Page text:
Interesting thread. Many of us will be doing the splits this year, that is a great way of increasing colonies. I know that I have 9 colonies that are going gung ho and then I will have to think about splitting and equalizing colonies. Three of them have the Carniolan genes and they have that propensity to swarm. Been there done that last year with a colony, man did they like to swarm. But have used it to my advantage. And I am sure that I will have messups this year, but that is all OK, this is how we learn.
Now, just a little piece of trivia. Some I hear are very worried about the bees (when making splits) drifting back to the parent colony. Yes, the older forager bees will drift back, to a large extent.
The young nurse bees. Well, their entire lot in life at that time is to look after brood. They haven't even entertained the thought of leaving their colonies yet. They don't do that until they are of the forager age, they are devoted to the brood babies, what wonderful parents, hee, hee. So they won't drift. All they want to do is feed the larvae and keep the capped brood warm.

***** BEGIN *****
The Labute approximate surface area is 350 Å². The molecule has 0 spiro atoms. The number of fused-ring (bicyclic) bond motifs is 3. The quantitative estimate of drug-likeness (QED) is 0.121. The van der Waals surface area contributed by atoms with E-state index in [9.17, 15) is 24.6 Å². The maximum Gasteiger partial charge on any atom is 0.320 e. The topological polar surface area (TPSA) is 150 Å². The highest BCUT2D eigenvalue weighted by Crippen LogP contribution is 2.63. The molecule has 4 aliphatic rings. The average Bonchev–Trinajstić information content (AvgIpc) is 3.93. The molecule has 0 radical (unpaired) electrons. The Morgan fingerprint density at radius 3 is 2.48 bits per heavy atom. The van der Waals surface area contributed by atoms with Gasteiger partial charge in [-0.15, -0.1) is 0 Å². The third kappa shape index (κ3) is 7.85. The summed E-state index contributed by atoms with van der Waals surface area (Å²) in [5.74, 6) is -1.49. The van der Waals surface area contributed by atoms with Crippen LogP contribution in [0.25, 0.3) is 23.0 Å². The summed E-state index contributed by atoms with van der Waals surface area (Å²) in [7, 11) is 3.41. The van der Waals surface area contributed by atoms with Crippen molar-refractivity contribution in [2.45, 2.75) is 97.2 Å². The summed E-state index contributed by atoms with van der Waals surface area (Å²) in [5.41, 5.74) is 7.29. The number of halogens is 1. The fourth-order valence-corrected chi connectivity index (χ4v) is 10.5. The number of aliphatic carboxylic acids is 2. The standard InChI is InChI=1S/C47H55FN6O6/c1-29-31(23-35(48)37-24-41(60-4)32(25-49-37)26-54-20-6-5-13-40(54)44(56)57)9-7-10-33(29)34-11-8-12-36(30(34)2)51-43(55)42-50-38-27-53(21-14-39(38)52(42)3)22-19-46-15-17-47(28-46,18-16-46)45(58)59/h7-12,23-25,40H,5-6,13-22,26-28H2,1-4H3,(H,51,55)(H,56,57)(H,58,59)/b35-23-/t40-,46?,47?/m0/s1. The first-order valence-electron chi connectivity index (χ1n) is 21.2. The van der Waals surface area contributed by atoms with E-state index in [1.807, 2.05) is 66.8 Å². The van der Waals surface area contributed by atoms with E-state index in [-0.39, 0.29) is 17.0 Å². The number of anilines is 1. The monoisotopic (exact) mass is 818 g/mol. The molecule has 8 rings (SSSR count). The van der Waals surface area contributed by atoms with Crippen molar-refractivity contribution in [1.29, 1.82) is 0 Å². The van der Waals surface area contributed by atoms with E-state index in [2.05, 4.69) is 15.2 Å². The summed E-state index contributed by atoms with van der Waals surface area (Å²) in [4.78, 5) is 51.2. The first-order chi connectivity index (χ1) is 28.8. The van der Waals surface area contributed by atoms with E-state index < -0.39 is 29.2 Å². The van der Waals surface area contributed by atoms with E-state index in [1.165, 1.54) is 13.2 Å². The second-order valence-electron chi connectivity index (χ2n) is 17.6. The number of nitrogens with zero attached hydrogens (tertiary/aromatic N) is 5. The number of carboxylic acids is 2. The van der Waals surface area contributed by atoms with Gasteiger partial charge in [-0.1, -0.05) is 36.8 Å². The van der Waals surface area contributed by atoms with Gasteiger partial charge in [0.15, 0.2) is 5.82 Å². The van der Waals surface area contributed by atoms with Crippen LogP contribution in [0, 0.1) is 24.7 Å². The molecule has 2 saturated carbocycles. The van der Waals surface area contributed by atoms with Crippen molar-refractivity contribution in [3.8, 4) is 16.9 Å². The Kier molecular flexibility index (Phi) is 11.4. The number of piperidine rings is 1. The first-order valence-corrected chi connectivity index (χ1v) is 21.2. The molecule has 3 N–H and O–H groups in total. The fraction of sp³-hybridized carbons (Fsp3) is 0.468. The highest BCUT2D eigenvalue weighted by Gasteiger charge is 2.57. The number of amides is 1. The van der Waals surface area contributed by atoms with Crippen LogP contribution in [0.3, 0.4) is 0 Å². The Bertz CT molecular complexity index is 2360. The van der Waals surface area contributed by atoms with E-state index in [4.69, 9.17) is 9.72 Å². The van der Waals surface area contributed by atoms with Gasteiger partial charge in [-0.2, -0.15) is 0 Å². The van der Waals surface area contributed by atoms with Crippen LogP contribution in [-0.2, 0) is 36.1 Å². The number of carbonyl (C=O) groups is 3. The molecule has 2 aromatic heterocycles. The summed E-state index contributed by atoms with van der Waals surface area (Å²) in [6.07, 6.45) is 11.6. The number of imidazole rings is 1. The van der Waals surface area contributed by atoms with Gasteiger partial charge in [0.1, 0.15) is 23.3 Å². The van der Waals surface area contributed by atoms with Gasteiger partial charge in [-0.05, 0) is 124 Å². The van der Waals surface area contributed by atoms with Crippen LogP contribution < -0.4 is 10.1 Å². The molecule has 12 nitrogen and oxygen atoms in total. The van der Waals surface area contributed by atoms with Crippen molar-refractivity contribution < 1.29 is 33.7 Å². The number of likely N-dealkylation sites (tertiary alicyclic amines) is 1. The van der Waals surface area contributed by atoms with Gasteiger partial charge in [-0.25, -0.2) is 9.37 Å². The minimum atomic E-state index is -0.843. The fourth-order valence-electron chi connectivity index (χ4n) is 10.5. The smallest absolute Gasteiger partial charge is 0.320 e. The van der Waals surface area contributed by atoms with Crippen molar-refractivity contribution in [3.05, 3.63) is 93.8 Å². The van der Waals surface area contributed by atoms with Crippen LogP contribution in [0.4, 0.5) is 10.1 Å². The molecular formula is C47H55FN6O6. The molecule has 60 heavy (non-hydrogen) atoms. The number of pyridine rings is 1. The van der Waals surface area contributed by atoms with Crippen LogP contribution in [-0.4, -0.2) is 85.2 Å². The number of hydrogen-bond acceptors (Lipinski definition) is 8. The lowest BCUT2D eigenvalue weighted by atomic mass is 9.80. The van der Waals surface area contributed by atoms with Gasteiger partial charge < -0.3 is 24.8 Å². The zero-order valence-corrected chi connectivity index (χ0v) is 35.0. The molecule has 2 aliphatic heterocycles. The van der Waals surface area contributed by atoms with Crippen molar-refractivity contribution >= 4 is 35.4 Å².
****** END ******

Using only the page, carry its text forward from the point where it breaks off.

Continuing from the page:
It seems to me that in some of my readings, Mark Winston's, The Biology of the Honeybee, that each larvae could be visited and inspected 1,926 times for a total of 72 minutes, but only fed during 143 visits, Lindauer (1952). The time per feeding visit averaged 1.3 minutes for a total of 110 minute feeding time per larva, or slightly under 2% of its larval life. There are other studies too, that shows higher values of visits, (Lineburg, 1924; Kiwabara, 1947) one as high as 7,200 visits or a maximum of 1, 140 feeding visits per larva. That is staggaring, the amount of inspections and feeding. Goes to show, they are very devoted to the inspection and rearing of brood.
Rick was mentioning to give shakes of bees to the split. I think that is a good idea too, because the shakes of bees will probably be a good majority of young nurse bees, and they will stay where they are shaken off too. We have lots of learning and work to be done this upcoming season. Have fun, enjoy it, and most of all, have a great and wonderful day. Cindi